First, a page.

Stieg noted that such interdisciplinary work fits naturally with nanoscience.
“As much as nano is a thing of scale — it absolutely is — it ultimately becomes something of thinking, where we have to think differently about what we expect, because things don’t behave as we would expect them to at the smallest of scales,” he said.
“We need to expect to see the unexpected,” he continued, “and to think creatively about how to leverage and harness these unique properties, and in many cases that requires talking across disciplines that we normally wouldn’t.”
After a musical interlude, the attendees heard from Clarice Aiello, UCLA assistant professor of electrical and computer engineering and a member of CNSI. She discussed her investigations into the quantum behavior behind chemical sensors in nature — such as those that underlie birds’ ability to use faint signals from Earth’s magnetic field to guide their migration.
“The question that my group and other groups are trying to answer is, ‘Can quantum physics be established or refuted to account for relevant biological phenomena, and importantly be manipulated and controlled for technological and therapeutic advantage?’” said Aiello, who leads the Quantum Biology Tech Lab at UCLA, known as QuBIT.
She spoke about recent discoveries about cryptochrome, a protein found in the retinas of birds that is believed to be the key to their magnetic sense. She also provided examples of potential applications for knowledge about these kinds of quantum-based biochemical reactions: drugs that protect from the harmful effects of radiation, magnetic therapies that correct metabolic disorders and quantum computers that work at room temperature instead of requiring extreme cold.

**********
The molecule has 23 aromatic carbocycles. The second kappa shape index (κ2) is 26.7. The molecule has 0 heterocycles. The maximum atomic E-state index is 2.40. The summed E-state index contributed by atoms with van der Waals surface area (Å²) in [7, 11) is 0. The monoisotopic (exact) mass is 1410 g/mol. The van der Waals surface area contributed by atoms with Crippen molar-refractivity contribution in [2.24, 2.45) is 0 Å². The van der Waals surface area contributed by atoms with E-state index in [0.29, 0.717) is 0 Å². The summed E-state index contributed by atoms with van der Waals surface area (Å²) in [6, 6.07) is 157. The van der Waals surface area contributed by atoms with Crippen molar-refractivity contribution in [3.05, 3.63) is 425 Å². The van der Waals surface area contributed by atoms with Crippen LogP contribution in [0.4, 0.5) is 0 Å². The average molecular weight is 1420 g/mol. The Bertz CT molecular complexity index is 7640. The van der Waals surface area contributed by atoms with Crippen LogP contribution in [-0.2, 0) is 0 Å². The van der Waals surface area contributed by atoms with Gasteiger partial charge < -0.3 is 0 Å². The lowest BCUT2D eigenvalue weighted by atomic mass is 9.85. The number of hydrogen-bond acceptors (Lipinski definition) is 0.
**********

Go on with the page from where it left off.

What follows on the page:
Aiello echoed the importance of collaborations across scientific fields.
“I really think that by joining forces we can actually solve a lot of more-interesting problems than if we are just restricted to our own disciplines,” she said.
Attendees also enjoyed musical performances and hands-on experiences such as “Noise Aquarium,” an art installation by Victoria Vesna, professor of design media arts and director of the UCLA Art|Sci Center, which is a collaboration between the design media arts department in the UCLA School of the Arts and Architecture and CNSI.
The interactive installation provided participants with an immersive virtual reality trip beneath the ocean’s surface, where they had close encounters with enlarged projections of plankton — collectively the largest source of oxygen in our atmosphere — and experienced the underwater noise pollution that results from human activities such as sonar navigation and fracking.
A collaboration involving artists and scientists in Vienna, the installation uses three-dimensional scans of the microscopic plankton, as well as actual sounds recorded in the ocean. “Noise Aquarium,” which evolved from a linear video that has been presented to audiences around the globe, is meant to bring awareness to issues such as climate change and pollution.